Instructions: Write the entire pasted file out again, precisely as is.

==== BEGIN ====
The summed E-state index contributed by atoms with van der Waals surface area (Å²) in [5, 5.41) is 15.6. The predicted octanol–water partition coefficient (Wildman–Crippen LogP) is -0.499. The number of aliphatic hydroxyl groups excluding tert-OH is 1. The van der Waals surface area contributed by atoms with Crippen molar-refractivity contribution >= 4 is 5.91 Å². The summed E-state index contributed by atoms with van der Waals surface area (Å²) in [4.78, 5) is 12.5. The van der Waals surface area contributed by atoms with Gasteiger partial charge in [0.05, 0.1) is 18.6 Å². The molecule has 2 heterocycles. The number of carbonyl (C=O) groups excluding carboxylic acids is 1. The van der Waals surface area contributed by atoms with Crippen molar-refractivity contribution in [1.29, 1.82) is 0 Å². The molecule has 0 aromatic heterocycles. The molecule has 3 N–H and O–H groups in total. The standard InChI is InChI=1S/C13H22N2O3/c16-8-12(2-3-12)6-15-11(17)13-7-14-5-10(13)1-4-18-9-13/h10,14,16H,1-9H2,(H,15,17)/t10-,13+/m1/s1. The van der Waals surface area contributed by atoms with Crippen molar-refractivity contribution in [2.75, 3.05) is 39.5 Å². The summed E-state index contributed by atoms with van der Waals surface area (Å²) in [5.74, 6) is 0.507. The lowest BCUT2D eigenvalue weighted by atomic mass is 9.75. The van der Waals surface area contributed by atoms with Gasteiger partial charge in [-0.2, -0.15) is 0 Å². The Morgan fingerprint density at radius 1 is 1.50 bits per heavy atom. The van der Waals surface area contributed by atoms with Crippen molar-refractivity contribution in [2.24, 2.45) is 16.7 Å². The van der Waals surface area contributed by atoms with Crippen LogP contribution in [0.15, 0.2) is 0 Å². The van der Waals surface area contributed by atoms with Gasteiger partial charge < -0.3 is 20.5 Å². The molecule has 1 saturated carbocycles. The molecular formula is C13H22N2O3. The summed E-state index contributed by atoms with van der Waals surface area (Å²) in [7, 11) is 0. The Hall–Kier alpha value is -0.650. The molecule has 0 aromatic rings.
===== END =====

The summed E-state index contributed by atoms with van der Waals surface area (Å²) in [5, 5.41) is 15.6. The predicted octanol–water partition coefficient (Wildman–Crippen LogP) is -0.499. The number of aliphatic hydroxyl groups excluding tert-OH is 1. The van der Waals surface area contributed by atoms with Crippen molar-refractivity contribution >= 4 is 5.91 Å². The summed E-state index contributed by atoms with van der Waals surface area (Å²) in [4.78, 5) is 12.5. The van der Waals surface area contributed by atoms with Gasteiger partial charge in [0.05, 0.1) is 18.6 Å². The molecule has 2 heterocycles. The number of carbonyl (C=O) groups excluding carboxylic acids is 1. The van der Waals surface area contributed by atoms with Crippen molar-refractivity contribution in [1.29, 1.82) is 0 Å². The molecule has 0 aromatic heterocycles. The molecule has 3 N–H and O–H groups in total. The standard InChI is InChI=1S/C13H22N2O3/c16-8-12(2-3-12)6-15-11(17)13-7-14-5-10(13)1-4-18-9-13/h10,14,16H,1-9H2,(H,15,17)/t10-,13+/m1/s1. The van der Waals surface area contributed by atoms with Crippen molar-refractivity contribution in [2.75, 3.05) is 39.5 Å². The summed E-state index contributed by atoms with van der Waals surface area (Å²) in [5.74, 6) is 0.507. The lowest BCUT2D eigenvalue weighted by atomic mass is 9.75. The van der Waals surface area contributed by atoms with Gasteiger partial charge in [-0.2, -0.15) is 0 Å². The Morgan fingerprint density at radius 1 is 1.50 bits per heavy atom. The van der Waals surface area contributed by atoms with Crippen molar-refractivity contribution in [2.24, 2.45) is 16.7 Å². The van der Waals surface area contributed by atoms with Crippen LogP contribution in [0.15, 0.2) is 0 Å². The van der Waals surface area contributed by atoms with Gasteiger partial charge < -0.3 is 20.5 Å². The molecule has 1 saturated carbocycles. The molecular formula is C13H22N2O3. The summed E-state index contributed by atoms with van der Waals surface area (Å²) in [7, 11) is 0. The Hall–Kier alpha value is -0.650. The molecule has 0 aromatic rings.